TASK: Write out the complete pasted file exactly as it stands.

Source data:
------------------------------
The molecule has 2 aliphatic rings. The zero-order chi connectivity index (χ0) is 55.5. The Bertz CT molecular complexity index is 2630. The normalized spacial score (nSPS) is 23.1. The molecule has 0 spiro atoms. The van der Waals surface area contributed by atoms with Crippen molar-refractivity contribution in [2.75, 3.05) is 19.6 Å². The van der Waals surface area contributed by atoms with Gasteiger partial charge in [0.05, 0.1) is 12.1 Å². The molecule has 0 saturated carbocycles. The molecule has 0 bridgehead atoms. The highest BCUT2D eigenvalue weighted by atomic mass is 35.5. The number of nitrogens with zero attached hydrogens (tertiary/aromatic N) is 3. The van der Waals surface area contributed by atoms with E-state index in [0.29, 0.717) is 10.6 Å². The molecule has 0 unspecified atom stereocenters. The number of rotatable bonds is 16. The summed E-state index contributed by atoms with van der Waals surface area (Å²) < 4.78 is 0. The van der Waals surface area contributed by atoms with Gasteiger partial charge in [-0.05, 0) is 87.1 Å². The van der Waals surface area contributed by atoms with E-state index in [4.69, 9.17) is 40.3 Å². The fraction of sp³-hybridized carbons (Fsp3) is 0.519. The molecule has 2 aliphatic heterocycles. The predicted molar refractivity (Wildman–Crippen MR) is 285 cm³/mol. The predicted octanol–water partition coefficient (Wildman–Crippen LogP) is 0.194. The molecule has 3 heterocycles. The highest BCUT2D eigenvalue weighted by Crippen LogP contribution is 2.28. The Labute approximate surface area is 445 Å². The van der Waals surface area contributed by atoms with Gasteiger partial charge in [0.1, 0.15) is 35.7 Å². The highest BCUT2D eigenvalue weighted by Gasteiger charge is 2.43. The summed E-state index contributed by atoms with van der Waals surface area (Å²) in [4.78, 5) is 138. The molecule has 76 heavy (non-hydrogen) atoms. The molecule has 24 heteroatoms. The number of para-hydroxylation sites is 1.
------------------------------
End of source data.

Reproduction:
The molecule has 2 aliphatic rings. The zero-order chi connectivity index (χ0) is 55.5. The Bertz CT molecular complexity index is 2630. The normalized spacial score (nSPS) is 23.1. The molecule has 0 spiro atoms. The van der Waals surface area contributed by atoms with Crippen molar-refractivity contribution in [2.75, 3.05) is 19.6 Å². The van der Waals surface area contributed by atoms with Gasteiger partial charge in [0.05, 0.1) is 12.1 Å². The molecule has 0 saturated carbocycles. The molecule has 0 bridgehead atoms. The highest BCUT2D eigenvalue weighted by atomic mass is 35.5. The number of nitrogens with zero attached hydrogens (tertiary/aromatic N) is 3. The van der Waals surface area contributed by atoms with E-state index in [0.29, 0.717) is 10.6 Å². The molecule has 0 unspecified atom stereocenters. The number of rotatable bonds is 16. The summed E-state index contributed by atoms with van der Waals surface area (Å²) < 4.78 is 0. The van der Waals surface area contributed by atoms with Gasteiger partial charge in [-0.05, 0) is 87.1 Å². The van der Waals surface area contributed by atoms with E-state index in [4.69, 9.17) is 40.3 Å². The fraction of sp³-hybridized carbons (Fsp3) is 0.519. The molecule has 2 aliphatic heterocycles. The predicted molar refractivity (Wildman–Crippen MR) is 285 cm³/mol. The predicted octanol–water partition coefficient (Wildman–Crippen LogP) is 0.194. The molecule has 3 heterocycles. The highest BCUT2D eigenvalue weighted by Crippen LogP contribution is 2.28. The Labute approximate surface area is 445 Å². The van der Waals surface area contributed by atoms with Gasteiger partial charge in [0.1, 0.15) is 35.7 Å². The highest BCUT2D eigenvalue weighted by Gasteiger charge is 2.43. The summed E-state index contributed by atoms with van der Waals surface area (Å²) in [4.78, 5) is 138. The molecule has 76 heavy (non-hydrogen) atoms. The molecule has 24 heteroatoms. The number of para-hydroxylation sites is 1.